In this post about ways that preachers can evaluate their own sermons, Kevin DeYoung offers some diagnostic questions preachers can ask themselves about their own preparation and sermons.
The ten questions range across different aspects of the preacher’s life, but I found these three to be challenging in the context of frequent and regular sermon preparation and delivery.
From DeYoung:

2. Did I learn anything new in my preparation? I love teaching and preaching because I love learning. I have to use old material at times (especially when speaking outside my church), but the thrill of preaching is much less that way. Half the excitement is having learned something new during the week that I get to share with others. Basically, preachers can hold the congregation’s attention in three ways: with the force of their personality, with the genius of their stories, or with the intellectual stimulation of their content. Of course, the Spirit is at work too and can work through all of these. But I think too many preachers run out of interesting things to say so they fall back on their own pathos (sometimes manufactured) to keep people engaged each week.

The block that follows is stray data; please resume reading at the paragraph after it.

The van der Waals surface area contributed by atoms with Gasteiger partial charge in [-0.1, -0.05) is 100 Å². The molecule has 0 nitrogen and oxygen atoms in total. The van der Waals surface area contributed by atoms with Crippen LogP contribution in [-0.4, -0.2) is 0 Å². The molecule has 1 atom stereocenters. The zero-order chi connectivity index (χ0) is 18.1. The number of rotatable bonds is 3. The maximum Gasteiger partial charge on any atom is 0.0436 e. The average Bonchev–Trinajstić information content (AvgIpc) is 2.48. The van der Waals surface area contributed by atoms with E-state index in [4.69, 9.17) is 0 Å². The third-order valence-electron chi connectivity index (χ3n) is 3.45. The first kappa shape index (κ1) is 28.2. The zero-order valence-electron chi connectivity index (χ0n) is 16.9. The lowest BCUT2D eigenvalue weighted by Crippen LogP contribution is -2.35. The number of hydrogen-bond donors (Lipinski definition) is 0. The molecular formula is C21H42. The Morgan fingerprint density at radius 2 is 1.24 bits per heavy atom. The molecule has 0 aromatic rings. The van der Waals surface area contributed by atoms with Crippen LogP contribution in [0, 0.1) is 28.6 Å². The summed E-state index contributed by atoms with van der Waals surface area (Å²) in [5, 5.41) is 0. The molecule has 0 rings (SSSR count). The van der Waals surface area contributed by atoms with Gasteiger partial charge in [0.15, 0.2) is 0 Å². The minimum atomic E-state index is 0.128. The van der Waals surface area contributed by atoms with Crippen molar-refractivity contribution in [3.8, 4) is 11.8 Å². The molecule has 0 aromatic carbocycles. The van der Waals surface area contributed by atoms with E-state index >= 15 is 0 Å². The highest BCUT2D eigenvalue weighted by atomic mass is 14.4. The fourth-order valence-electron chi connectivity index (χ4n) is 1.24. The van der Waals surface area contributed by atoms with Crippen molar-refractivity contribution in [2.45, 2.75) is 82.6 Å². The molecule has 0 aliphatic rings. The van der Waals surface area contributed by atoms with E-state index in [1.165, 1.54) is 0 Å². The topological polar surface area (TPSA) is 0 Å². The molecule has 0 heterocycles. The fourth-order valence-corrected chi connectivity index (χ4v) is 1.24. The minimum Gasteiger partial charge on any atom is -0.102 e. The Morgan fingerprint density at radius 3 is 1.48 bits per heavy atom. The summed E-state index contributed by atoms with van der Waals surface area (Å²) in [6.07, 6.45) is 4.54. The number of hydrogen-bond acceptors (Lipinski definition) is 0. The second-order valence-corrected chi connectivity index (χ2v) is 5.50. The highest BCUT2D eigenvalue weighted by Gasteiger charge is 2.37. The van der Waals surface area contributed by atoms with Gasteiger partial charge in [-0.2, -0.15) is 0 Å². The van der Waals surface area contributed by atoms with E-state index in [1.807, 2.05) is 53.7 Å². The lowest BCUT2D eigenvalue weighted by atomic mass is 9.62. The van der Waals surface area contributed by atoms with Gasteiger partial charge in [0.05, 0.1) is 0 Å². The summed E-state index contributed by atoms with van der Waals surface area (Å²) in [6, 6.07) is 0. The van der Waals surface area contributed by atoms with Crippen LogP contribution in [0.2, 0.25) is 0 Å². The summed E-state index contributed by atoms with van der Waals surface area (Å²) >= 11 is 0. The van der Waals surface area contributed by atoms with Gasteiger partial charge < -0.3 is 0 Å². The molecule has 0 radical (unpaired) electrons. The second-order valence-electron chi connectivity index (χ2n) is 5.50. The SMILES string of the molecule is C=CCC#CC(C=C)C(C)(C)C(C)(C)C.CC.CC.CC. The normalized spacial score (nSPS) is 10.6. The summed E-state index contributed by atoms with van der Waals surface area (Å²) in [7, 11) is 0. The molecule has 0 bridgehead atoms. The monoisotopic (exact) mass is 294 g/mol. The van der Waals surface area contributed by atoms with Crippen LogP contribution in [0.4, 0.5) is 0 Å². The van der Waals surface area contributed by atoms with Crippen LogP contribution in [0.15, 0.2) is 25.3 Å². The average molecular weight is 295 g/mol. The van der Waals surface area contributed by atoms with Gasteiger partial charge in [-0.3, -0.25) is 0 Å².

3. Was I personally moved by anything in my preparation? I don’t just want to learn new things in my study. I want to feel new things, or have old affections rekindled. It is hard for a sermon to move others that hasn’t first moved us.
4. Did the best parts of the sermon come from my closest attention to the text? Too often, the real payoff in the sermon has little to do with exegetical insight from the passage. The power (or so it seems) comes from an illustration, a rant, or a well-placed aside instead of from the treasures we’ve unearthed from the Bible in the past week.

Read the whole post here.

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